It was a call of the kind Aline Kern is receiving often these days. Kern, 33, a real-estate agent in Bad Kreuznach in the Rhineland-Palatinate, had offered a cheap four-room home on the internet. Now on the telephone a man asked in broken German whether the accommodation would be suitable for a refugee family of five. Because the self-employed real-estate agent knows how urgently refugees are looking for a residence, she immediately made an appointment to show the home.
As discussed, the caller and those looking for a home were waiting on the street, a veiled woman, three children and two men in their thirties, the real-estate agent thinks. The family, said the intermediary, who was apparently acting on his own, said they were from Syria, "but almost everyone looking says that now because they think that gives them the best chance," says the real-estate agent from experience. From the start the mood was tense; there was no handshake.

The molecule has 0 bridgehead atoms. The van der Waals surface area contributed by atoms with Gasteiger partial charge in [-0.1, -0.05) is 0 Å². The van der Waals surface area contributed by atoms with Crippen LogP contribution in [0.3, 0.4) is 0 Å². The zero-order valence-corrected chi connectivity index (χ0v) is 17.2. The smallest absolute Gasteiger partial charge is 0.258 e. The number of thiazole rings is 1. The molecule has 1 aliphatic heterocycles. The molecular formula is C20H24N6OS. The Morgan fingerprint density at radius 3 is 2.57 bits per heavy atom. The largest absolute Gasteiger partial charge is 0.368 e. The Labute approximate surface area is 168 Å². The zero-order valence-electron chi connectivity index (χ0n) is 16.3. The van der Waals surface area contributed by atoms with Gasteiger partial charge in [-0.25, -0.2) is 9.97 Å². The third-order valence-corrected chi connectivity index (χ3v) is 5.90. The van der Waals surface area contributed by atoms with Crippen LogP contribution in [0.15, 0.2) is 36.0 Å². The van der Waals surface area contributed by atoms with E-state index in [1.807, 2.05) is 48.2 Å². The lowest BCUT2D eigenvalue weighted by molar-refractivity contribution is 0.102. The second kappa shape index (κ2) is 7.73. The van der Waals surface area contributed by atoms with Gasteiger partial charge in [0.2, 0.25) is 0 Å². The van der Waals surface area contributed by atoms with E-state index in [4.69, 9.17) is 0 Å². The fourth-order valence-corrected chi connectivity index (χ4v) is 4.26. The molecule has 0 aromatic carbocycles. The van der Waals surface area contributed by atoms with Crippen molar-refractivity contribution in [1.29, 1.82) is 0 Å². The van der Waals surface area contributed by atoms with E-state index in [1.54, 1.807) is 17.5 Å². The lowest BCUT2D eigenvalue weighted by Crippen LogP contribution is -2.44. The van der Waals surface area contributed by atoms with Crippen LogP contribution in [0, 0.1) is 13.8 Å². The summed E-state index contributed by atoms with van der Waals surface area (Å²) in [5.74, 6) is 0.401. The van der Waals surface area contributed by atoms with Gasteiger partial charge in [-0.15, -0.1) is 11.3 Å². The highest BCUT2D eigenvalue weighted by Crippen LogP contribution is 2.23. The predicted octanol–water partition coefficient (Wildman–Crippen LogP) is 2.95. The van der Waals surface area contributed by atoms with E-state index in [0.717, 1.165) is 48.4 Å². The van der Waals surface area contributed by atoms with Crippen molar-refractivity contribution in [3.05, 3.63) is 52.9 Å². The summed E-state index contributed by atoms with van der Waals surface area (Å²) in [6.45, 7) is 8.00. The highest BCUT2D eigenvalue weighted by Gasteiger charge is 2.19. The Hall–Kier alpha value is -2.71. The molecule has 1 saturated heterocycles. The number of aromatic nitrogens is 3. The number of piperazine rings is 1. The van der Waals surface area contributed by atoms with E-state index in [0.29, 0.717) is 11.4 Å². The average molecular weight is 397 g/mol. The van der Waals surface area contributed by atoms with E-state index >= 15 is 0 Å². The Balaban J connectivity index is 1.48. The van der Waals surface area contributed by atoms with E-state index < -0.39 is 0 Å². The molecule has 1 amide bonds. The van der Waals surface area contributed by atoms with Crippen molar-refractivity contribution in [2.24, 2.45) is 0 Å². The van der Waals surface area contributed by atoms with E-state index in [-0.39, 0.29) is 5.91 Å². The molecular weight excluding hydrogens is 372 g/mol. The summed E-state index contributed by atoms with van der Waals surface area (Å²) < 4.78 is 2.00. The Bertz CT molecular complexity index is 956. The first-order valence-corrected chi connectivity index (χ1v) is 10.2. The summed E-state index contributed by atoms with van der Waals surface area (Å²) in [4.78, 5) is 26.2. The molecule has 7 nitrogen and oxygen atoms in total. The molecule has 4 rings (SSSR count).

Instead of a greeting, a heated debate immediately broke out between the three men. "Then the one who knew a bit of German said they had no interest in viewing the home because I was a woman and blonde and I had looked the men in the eye. My company should send a man."
Kern ended the meeting immediately and easily found other tenants for the free home. ... "It was quite shocking to me, I was really upset," she says. "You want to help and then you're sent away unwanted in your own country."
Another horror followed. As she described what she had experienced in the evening on a Facebook Group, she found herself massively insulted there, the 33-year-old says. Two callers even made death threats - but not Muslims, Germans, who called her a "Nazi whore".Source